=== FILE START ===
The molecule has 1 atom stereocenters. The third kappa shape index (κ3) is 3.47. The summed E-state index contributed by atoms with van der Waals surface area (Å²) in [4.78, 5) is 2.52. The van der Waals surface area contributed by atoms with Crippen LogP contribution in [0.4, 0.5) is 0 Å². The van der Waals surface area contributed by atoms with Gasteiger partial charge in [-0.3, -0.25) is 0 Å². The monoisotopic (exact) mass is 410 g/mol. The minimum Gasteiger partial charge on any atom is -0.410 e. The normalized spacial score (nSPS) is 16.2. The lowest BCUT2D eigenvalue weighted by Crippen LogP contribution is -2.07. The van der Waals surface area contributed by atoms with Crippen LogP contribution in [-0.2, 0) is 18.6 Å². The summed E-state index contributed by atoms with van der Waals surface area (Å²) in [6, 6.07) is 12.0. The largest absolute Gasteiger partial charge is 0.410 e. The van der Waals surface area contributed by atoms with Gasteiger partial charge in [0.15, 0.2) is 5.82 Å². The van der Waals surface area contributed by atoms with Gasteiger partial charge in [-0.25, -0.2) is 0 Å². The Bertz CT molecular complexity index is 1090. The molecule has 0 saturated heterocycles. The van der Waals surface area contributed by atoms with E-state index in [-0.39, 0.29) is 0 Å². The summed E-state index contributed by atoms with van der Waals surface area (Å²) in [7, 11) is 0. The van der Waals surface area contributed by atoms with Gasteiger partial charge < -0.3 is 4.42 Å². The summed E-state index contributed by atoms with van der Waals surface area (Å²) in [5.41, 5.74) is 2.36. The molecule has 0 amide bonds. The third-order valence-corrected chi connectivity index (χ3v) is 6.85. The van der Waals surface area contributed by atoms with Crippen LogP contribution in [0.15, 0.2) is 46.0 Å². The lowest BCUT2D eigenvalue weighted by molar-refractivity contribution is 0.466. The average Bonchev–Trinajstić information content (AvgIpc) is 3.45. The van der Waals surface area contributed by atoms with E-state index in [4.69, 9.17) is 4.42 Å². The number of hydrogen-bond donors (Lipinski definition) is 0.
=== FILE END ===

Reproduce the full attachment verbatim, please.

The molecule has 1 atom stereocenters. The third kappa shape index (κ3) is 3.47. The summed E-state index contributed by atoms with van der Waals surface area (Å²) in [4.78, 5) is 2.52. The van der Waals surface area contributed by atoms with Crippen LogP contribution in [0.4, 0.5) is 0 Å². The van der Waals surface area contributed by atoms with Gasteiger partial charge in [-0.3, -0.25) is 0 Å². The monoisotopic (exact) mass is 410 g/mol. The minimum Gasteiger partial charge on any atom is -0.410 e. The normalized spacial score (nSPS) is 16.2. The lowest BCUT2D eigenvalue weighted by Crippen LogP contribution is -2.07. The van der Waals surface area contributed by atoms with Crippen LogP contribution in [-0.2, 0) is 18.6 Å². The summed E-state index contributed by atoms with van der Waals surface area (Å²) in [6, 6.07) is 12.0. The largest absolute Gasteiger partial charge is 0.410 e. The van der Waals surface area contributed by atoms with Gasteiger partial charge in [0.15, 0.2) is 5.82 Å². The van der Waals surface area contributed by atoms with Gasteiger partial charge in [-0.25, -0.2) is 0 Å². The Bertz CT molecular complexity index is 1090. The molecule has 0 saturated heterocycles. The van der Waals surface area contributed by atoms with E-state index in [-0.39, 0.29) is 0 Å². The summed E-state index contributed by atoms with van der Waals surface area (Å²) in [7, 11) is 0. The van der Waals surface area contributed by atoms with Gasteiger partial charge < -0.3 is 4.42 Å². The summed E-state index contributed by atoms with van der Waals surface area (Å²) in [5.41, 5.74) is 2.36. The molecule has 0 amide bonds. The third-order valence-corrected chi connectivity index (χ3v) is 6.85. The van der Waals surface area contributed by atoms with Crippen LogP contribution in [0.15, 0.2) is 46.0 Å². The lowest BCUT2D eigenvalue weighted by molar-refractivity contribution is 0.466. The average Bonchev–Trinajstić information content (AvgIpc) is 3.45. The van der Waals surface area contributed by atoms with E-state index in [4.69, 9.17) is 4.42 Å². The number of hydrogen-bond donors (Lipinski definition) is 0.